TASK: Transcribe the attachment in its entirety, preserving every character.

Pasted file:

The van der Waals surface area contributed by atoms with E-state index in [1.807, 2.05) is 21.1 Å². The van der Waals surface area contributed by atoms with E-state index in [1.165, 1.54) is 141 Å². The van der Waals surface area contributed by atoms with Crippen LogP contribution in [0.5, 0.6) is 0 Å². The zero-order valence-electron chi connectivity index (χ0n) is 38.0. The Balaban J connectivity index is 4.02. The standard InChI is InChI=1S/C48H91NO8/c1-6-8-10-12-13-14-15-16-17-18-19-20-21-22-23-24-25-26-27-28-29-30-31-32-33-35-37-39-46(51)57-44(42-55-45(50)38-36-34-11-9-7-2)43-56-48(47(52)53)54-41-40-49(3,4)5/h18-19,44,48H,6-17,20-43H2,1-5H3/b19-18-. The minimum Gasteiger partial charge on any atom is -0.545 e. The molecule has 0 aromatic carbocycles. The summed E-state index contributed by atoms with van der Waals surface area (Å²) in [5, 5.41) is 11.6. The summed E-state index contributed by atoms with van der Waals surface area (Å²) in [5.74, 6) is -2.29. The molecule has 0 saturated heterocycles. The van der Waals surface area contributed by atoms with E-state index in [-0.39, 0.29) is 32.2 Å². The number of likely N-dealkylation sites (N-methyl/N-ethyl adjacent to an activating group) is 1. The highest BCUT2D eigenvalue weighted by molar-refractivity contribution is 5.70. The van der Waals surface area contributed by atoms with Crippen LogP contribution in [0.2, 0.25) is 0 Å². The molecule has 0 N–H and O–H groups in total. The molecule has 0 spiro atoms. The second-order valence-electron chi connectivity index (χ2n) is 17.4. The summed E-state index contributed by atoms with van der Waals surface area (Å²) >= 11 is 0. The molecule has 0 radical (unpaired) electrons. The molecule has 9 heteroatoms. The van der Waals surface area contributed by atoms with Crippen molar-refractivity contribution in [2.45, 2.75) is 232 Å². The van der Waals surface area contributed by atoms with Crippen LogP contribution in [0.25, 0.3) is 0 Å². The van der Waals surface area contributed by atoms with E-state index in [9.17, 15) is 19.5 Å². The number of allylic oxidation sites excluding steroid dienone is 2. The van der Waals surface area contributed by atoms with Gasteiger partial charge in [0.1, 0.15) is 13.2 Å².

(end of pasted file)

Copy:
The van der Waals surface area contributed by atoms with E-state index in [1.807, 2.05) is 21.1 Å². The van der Waals surface area contributed by atoms with E-state index in [1.165, 1.54) is 141 Å². The van der Waals surface area contributed by atoms with Crippen LogP contribution in [0.5, 0.6) is 0 Å². The zero-order valence-electron chi connectivity index (χ0n) is 38.0. The Balaban J connectivity index is 4.02. The standard InChI is InChI=1S/C48H91NO8/c1-6-8-10-12-13-14-15-16-17-18-19-20-21-22-23-24-25-26-27-28-29-30-31-32-33-35-37-39-46(51)57-44(42-55-45(50)38-36-34-11-9-7-2)43-56-48(47(52)53)54-41-40-49(3,4)5/h18-19,44,48H,6-17,20-43H2,1-5H3/b19-18-. The minimum Gasteiger partial charge on any atom is -0.545 e. The molecule has 0 aromatic carbocycles. The summed E-state index contributed by atoms with van der Waals surface area (Å²) in [5, 5.41) is 11.6. The summed E-state index contributed by atoms with van der Waals surface area (Å²) in [5.74, 6) is -2.29. The molecule has 0 saturated heterocycles. The van der Waals surface area contributed by atoms with E-state index in [-0.39, 0.29) is 32.2 Å². The number of likely N-dealkylation sites (N-methyl/N-ethyl adjacent to an activating group) is 1. The highest BCUT2D eigenvalue weighted by molar-refractivity contribution is 5.70. The van der Waals surface area contributed by atoms with Crippen LogP contribution in [0.2, 0.25) is 0 Å². The molecule has 0 N–H and O–H groups in total. The molecule has 0 spiro atoms. The second-order valence-electron chi connectivity index (χ2n) is 17.4. The summed E-state index contributed by atoms with van der Waals surface area (Å²) >= 11 is 0. The molecule has 0 radical (unpaired) electrons. The molecule has 9 heteroatoms. The van der Waals surface area contributed by atoms with Crippen molar-refractivity contribution in [2.45, 2.75) is 232 Å². The van der Waals surface area contributed by atoms with Crippen LogP contribution in [0.25, 0.3) is 0 Å². The van der Waals surface area contributed by atoms with E-state index in [9.17, 15) is 19.5 Å². The number of allylic oxidation sites excluding steroid dienone is 2. The van der Waals surface area contributed by atoms with Gasteiger partial charge in [0.1, 0.15) is 13.2 Å².